To remove the last element I simply provided a new shape that is 1 smaller than before, which effectively removes the last element.

# Modifying the array inplace

Yes, I've written previously that you cannot modify an array in place. But I said that because in most cases it's not possible or only by disabling some (completely useful) safety checks. I'm not sure about the internals but depending on the old size and the new size it could be possible that this includes an (internal-only) copy operation so it might be slower than creating a view.

### Using `np.ndarray.resize()`

If the array doesn't share its memory with any other array, then it's possible to resize the array in place:

``````>>> arr = np.arange(5, 10)
>>> arr.resize(4)
>>> arr
array([5, 6, 7, 8])
``````

However that will throw `ValueError`s in case it's actually referenced by another array as well:

``````>>> arr = np.arange(5)
>>> view = arr[1:]
>>> arr.resize(4)
ValueError: cannot resize an array that references or is referenced by another array in this way.  Use the resize function
``````

You can disable that safety-check by setting `refcheck=False` but that shouldn't be done lightly because you make yourself vulnerable for segmentation faults and memory corruption in case the other reference tries to access the removed elements! This `refcheck` argument should be treated as an expert-only option!

# Summary

Creating a view is really fast and doesn't take much additional memory, so whenever possible you should try to work as much with views as possible. However depending on the use-cases it's not so easy to remove arbitrary elements using basic slicing. While it's easy to remove the first n elements and/or last n elements or remove every x element (the step argument for slicing) this is all you can do with it.

But in your case of removing the last element of a one-dimensional array I would recommend:

``````arr[:-1]          # if you want a view
arr[:-1].copy()   # if you want a new array
``````

because these most clearly express the intent and everyone with Python/NumPy experience will recognize that.

# Timings

Based on the timing framework from this answer:

``````# Setup
import numpy as np

def view(arr):
return arr[:-1]

def array_copy_view(arr):
return arr[:-1].copy()

def array_int_index(arr):
return arr[np.arange(arr.size - 1)]

def array_bool_index(arr):
if not arr.size:
raise IndexError('cannot remove last element of empty array')
keep = np.ones(arr.shape, dtype=bool)
keep[-1] = False
return arr[keep]

def array_delete(arr):
return np.delete(arr, -1)

def array_resize(arr):
return np.resize(arr, arr.size - 1)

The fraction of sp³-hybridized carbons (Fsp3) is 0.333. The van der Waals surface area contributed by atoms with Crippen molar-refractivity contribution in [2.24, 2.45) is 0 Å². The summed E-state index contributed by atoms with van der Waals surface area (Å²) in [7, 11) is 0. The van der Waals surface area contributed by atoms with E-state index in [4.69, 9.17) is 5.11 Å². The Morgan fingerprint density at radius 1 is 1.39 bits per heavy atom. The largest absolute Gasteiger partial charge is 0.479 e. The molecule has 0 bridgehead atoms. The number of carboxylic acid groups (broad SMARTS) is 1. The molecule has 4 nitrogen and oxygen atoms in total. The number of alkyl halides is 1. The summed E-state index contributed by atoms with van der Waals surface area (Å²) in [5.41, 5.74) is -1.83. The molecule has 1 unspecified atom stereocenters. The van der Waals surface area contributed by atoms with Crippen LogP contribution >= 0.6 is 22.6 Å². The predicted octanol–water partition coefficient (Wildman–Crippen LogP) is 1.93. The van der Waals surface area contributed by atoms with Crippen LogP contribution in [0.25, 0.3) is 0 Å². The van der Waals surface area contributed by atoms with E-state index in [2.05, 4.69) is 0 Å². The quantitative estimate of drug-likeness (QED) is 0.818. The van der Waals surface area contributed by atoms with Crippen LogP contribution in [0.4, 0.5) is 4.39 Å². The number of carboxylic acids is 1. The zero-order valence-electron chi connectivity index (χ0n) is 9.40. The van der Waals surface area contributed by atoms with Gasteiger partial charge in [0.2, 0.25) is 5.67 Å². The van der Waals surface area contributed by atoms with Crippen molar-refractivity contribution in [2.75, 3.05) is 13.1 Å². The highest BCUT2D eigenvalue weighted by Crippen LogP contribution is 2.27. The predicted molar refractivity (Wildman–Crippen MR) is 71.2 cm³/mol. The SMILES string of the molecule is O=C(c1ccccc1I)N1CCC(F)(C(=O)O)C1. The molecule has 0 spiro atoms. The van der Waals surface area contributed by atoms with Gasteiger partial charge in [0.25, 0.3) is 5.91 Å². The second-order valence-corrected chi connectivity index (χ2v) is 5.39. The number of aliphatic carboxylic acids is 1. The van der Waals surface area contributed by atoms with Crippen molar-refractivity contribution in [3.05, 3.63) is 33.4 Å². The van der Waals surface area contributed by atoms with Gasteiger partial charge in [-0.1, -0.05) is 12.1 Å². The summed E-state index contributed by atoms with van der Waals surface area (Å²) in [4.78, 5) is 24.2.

# Timing setup
timings = {view: [],
array_copy_view: [], array_int_index: [], array_bool_index: [],
array_delete: [], array_resize: []}
sizes = [2**i for i in range(1, 20, 2)]

# Timing
for size in sizes:
print(size)
func_input = np.random.random(size=size)
for func in timings:
print(func.__name__.ljust(20), ' ', end='')
res = %timeit -o func(func_input)   # if you use IPython, otherwise use the "timeit" module
timings[func].append(res)

# Plotting
%matplotlib notebook

import matplotlib.pyplot as plt
import numpy as np

fig = plt.figure(1)
ax = plt.subplot(111)

for func in timings:
ax.plot(sizes,
[time.best for time in timings[func]],
label=func.__name__)
ax.set_xscale('log')
ax.set_yscale('log')
ax.set_xlabel('size')
ax.set_ylabel('time [seconds]')
ax.grid(which='both')
ax.legend()
plt.tight_layout()
``````

I get the following timings as log-log plot to cover all the details, lower time still means faster, but the range between two ticks represents one order of magnitude instead of a fixed amount. In case you're interested in the specific values, I copied them into this gist:

According to these timings those two approaches are also the fastest. (Python 3.6 and NumPy 1.14.0)

• I read. You are saying that this is considered to be an efficient way of creating such a copy?
– Meni
Oct 4 '15 at 11:39
• I know about no faster (if you mean speed with efficient) way. Oct 4 '15 at 11:50
• There's the `resize` method with `refcheck=False`, but it is a dangerous thing to use unless you are very sure there are no other views to the old data. Oct 4 '15 at 13:34

If you want to quickly get array without last element (not removing explicit), use slicing:

``````array[:-1]
``````

To delete the last element from a 1-dimensional NumPy array, use the numpy.delete method, like so:

``````import numpy as np

# Create a 1-dimensional NumPy array that holds 5 values
values = np.array([1, 2, 3, 4, 5])

# Remove the last element of the array using the numpy.delete method
values = np.delete(values, -1)
print(values)
``````

Output: [1 2 3 4]

The last value of the NumPy array, which was 5, is now removed.